Joe Hyams, Legendary Publicist at Warner Bros., Dies at 90

Courtesy of Dolores Hyams
Joe Hyams

He was especially close with Clint Eastwood, working with him on all of his films from 'Every Which Way but Loose' through 'Mystic River.'

Joe Hyams, who spent 45 years at Warner Bros. and was the last of an influential genre of Hollywood publicity executives, died Wednesday in Los Angeles, a family spokesperson announced. He was 90.

Hyams managed the film campaigns of such legends as Clint Eastwood, Barbra Streisand, Stanley Kubrick, Francois Truffaut, Robert Redford, Federico Fellini, Oliver Stone, William Friedkin and John Wayne.

He maintained a particularly close relationship with Eastwood, priding himself on being present for the first day of production on every movie the Oscar-winning filmmaker shot during that period and shepherding the finished projects through film festivals, premieres and awards campaigns.

"Joe was an incredibly smart, intuitive and talented executive who played a crucial role in making my movies succeed," Eastwood said in a statement. "More important, he was a great friend, and I will miss him."

Hyams worked with Eastwood on all of his films from 1978's Every Which Way but Loose through 2003's Mystic River.

Former Warner Bros. chairman Robert Daly nicknamed Hyams the "Dean of Publicity." 

"To me, he was the dean of what he did," said Daly. "Joe definitely marched to his own drum, but he was also a terrific company man. When he was into a movie, he was working with the filmmakers all the way through."

Added former Lionsgate Motion Picture Group co-chairman Rob Friedman: "Joe was a lone gun. He was always out front with a film, seeing it through all aspects of not just publicity, but marketing. The department was basically his support staff."

The oldest of four children, Hyams was born on Sept. 21, 1926, on the Lower East Side of New York City. He graduated from Seward Park High School and joined the U.S. Marines toward the end of World War II.

He began his career as a reporter for the Daily Mirror newspaper in New York, then became a unit publicist at Columbia Pictures. His first films were From Here to Eternity (1953) and On the Waterfront (1954), both Academy Award winners for best picture.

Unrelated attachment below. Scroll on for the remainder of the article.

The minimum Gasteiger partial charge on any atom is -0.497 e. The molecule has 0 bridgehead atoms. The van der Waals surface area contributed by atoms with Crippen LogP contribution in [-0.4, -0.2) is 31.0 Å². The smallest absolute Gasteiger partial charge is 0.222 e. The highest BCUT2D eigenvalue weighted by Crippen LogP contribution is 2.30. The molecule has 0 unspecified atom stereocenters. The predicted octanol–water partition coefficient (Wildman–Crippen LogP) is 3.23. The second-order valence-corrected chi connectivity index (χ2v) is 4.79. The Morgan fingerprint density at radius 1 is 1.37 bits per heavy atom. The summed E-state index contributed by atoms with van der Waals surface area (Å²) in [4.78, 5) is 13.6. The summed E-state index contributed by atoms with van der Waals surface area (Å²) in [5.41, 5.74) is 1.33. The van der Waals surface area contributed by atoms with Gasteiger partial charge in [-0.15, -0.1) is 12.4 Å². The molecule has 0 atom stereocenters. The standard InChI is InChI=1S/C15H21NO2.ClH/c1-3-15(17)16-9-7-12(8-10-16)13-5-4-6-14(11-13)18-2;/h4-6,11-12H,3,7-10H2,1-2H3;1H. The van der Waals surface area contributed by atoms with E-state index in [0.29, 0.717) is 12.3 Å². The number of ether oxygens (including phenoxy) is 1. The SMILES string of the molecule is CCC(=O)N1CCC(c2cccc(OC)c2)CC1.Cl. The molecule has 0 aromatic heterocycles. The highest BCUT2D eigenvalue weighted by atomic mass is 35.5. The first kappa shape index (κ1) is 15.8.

During this time, he became friends with Burt Lancaster and, in 1957, Hyams moved his family to Los Angeles to work for the actor's production company, Hecht-Hill-Lancaster. 

When the Hyams family returned to New York, he worked on Bus Stop (1956), starring Marilyn Monroe, and The Alamo (1960), the latter for Wayne's Batjac Productions.

Hyams was hired by Jack Warner in 1960 as Warner Bros.' national advertising and publicity director, initially based in New York and later L.A. He became a vp publicity in 1970, was promoted to senior vp 17 years later and in 1992 was named executive vp special projects.

Among the notable films that Hyams worked on at Warner Bros. were My Fair Lady (1964), Bonnie and Clyde (1967), Woodstock (1970), The Exorcist (1973), Blazing Saddles (1974), A Star Is Born (1976), Chariots of Fire (1981), JFK (1991), Unforgiven (1992), Eyes Wide Shut (1999) and Mystic River.

He retired from Warner Bros. in 2005.

"Joe was sought out and beloved by artists and management alike. ‘What does Joe think?' they would ask," Sid Ganis, former president of the Academy of Motion Pictures Arts and Sciences, recalled in a statement.

"Joe had a basic elegance that was completely natural, whether he was in a tuxedo at an opening, his deep tan glowing, or at a senior Warner Bros. management meeting in loafers, no socks, washed out T-shirt and worn jeans, advising and guiding us through the tricky problem of the day. A magnificent man!"

Survivors include his wife Dolores, whom he married in 1972; children Nina, Melissa and Robert; sisters Janet and Barbara; brother Arthur; and grandchildren Michael and Sam.

Funeral arrangements are pending. In lieu of flowers, the family asks that donations be made to St. Jude Children's Research Hospital.

  

 

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